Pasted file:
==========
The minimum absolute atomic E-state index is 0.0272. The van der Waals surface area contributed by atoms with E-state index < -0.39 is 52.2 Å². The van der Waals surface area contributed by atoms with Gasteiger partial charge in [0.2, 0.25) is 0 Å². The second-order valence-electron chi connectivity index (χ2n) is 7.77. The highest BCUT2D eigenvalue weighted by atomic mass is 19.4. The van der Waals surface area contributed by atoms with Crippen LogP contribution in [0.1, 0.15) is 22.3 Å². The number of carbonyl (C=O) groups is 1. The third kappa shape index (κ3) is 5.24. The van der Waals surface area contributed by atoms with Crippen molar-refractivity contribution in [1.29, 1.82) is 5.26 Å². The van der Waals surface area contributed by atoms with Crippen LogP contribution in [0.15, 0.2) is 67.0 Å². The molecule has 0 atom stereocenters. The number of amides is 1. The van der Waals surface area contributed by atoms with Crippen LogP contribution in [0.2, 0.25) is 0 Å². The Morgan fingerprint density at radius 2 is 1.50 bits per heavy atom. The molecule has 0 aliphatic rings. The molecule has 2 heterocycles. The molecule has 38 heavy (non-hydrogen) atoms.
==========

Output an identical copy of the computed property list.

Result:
The minimum absolute atomic E-state index is 0.0272. The van der Waals surface area contributed by atoms with E-state index < -0.39 is 52.2 Å². The van der Waals surface area contributed by atoms with Gasteiger partial charge in [0.2, 0.25) is 0 Å². The second-order valence-electron chi connectivity index (χ2n) is 7.77. The highest BCUT2D eigenvalue weighted by atomic mass is 19.4. The van der Waals surface area contributed by atoms with Crippen LogP contribution in [0.1, 0.15) is 22.3 Å². The number of carbonyl (C=O) groups is 1. The third kappa shape index (κ3) is 5.24. The van der Waals surface area contributed by atoms with Crippen molar-refractivity contribution in [1.29, 1.82) is 5.26 Å². The van der Waals surface area contributed by atoms with Crippen LogP contribution in [0.15, 0.2) is 67.0 Å². The molecule has 0 atom stereocenters. The number of amides is 1. The van der Waals surface area contributed by atoms with Crippen LogP contribution in [0.2, 0.25) is 0 Å². The Morgan fingerprint density at radius 2 is 1.50 bits per heavy atom. The molecule has 0 aliphatic rings. The molecule has 2 heterocycles. The molecule has 38 heavy (non-hydrogen) atoms.